Q. We have sold our house in Virginia, and will be moving to another house shortly. Because of the busy real estate market, our buyer's lender has not yet been able to give a firm loan commitment. We feel confident that our buyers will get their loan soon. Our buyers would like to move in before settlement, and we are willing to accommodate them. However, we do not know the legal ramifications of such a transaction.

A. This has become a very common problem in today's market, because of the heavy loan application demand on mortgage lenders throughout the metropolitan area. This is especially true if the borrower is attempting to get a VA or FHA mortgage.

While I recognize that you would like to assist your buyers, permitting a buyer to move in before settlement, in my opinion, can be very dangerous. First, from the seller's point of view, this gives the buyer an opportunity to decide that all sorts of things may be wrong with the house, and the buyer may use these against you at settlement. Second, insurance considerations have to be considered, because you no longer will be in control of the property.

If a fire occurs during the occupancy of the purchaser, for example, whose responsibility is it?

If you are prepared to let your buyer move in before settlement, you should draw up a written agreement that contains at least the following points:The purchaser agrees to occupy the property and will pay an agreed-upon amount, usually based on a per-dayformula, for the reasonable rental of the property. The purchaser agrees to place the balance of the down payment with the title attorney or title company to show good faith. If for any reason, the purchaser does not actually complete the settlement, the agreement should spell out that all or part of the deposit will be forfeited at the option of the seller. The purchaser will have a preoccupancy inspection of the property, and will agree to accept the property in its present condition. Thus, at the settlement, the purchaser will not be permitted to raise questions as to the condition of the property. The purchaser is obligated to maintain the property as of the date of occupancy, subject only to reasonable wear and tear. The purchaser also is obliged to pay all utilities as of the date of occupancy. The seller will be permitted to inspect the property on a periodic basis until settlement, during reasonable hours and on reasonable notice. Finally, if at all possible, a date should be set for the actual settlement.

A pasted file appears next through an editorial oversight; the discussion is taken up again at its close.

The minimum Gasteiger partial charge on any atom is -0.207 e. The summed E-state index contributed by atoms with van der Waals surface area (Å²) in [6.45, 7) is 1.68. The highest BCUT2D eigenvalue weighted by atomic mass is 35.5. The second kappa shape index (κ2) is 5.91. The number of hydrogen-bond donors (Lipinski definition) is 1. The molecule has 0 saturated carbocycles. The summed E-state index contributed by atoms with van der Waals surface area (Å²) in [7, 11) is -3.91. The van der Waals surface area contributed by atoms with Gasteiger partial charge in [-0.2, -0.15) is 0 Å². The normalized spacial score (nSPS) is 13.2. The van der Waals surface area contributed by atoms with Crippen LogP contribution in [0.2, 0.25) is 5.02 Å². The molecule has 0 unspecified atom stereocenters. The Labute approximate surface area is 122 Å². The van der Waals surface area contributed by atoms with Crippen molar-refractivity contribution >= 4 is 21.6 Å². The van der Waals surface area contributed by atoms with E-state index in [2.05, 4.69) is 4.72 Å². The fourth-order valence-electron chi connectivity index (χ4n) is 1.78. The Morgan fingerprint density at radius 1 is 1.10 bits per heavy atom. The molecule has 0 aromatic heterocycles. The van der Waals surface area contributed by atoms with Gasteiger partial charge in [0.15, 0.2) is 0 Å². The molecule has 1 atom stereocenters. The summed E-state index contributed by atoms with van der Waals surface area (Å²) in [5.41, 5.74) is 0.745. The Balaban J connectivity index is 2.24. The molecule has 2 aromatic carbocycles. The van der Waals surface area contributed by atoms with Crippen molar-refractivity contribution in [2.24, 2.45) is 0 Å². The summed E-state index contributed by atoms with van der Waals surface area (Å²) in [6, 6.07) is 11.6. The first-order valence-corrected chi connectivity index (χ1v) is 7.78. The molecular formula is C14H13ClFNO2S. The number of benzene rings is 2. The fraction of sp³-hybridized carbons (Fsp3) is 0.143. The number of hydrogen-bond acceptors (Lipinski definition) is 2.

If you are working with a preoccupancy agreement, bear in mind that it is a legal document that spells out the terms and conditions for the buyer to move in before settlement.

Otherwise, the seller may find that the only way to get the buyer out, if settlement does not take place, is to go to the landlord-tenant court, which is expensive, time-consuming and uncertain as to the outcome.

I personally oppose allowing a purchaser to move in before settlement. However, there may be instances where it is in everyone's best interest to permit it.